Khaleke Hudson (175 votes): Hudson has totaled 135 tackles, 22.5 tackles for loss, 10 sacks, 2 interceptions, 2 forced fumbles, 1 fumble recovery, and 11 pass breakups playing the Viper position, a hybrid safety/linebacker. He has not taken a snap on the offensive side of the ball even though he was a very productive running back in high school.

Chris Evans (95 votes): The fourth place finisher in the poll finishes as the obviously correct choice to the question. Evans has 304 carries for 1,722 yards (5.7 YPC) and 14 touchdowns in three seasons, along with having 40 catches for 392 yards (9.8 yards/catch) and 2 touchdowns.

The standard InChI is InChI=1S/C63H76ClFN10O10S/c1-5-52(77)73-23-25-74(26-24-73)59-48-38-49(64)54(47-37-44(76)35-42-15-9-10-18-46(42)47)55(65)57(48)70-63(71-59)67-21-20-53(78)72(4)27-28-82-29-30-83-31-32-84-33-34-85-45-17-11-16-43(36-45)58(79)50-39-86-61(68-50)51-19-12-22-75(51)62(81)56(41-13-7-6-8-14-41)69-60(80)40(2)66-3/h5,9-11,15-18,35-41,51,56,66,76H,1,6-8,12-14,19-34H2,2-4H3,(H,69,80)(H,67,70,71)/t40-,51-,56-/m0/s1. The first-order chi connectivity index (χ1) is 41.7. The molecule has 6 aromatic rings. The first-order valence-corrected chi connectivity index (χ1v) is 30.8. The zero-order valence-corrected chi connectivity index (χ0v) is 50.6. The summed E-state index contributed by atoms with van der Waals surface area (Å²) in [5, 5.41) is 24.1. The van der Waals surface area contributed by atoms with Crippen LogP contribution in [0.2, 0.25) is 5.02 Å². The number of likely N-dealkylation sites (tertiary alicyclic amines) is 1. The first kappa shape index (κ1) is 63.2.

14Jun 2017
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Poll results: Should the NCAA legislate against schools hiring associates of prospective student-athletes?

Devin Bushes (image via Detroit Free Press)

There has been talk – especially around Michigan since Jim Harbaugh’s hiring – that the NCAA should legislate against the hiring of relatives or associates of prospective student-athletes. The reason is that such hiring appears to be an “impermissible benefit” and unfairly lures certain players to schools. Here were the results of the poll:

No: 72%
Yes: 17%
Yes, but excluding immediate family: 10%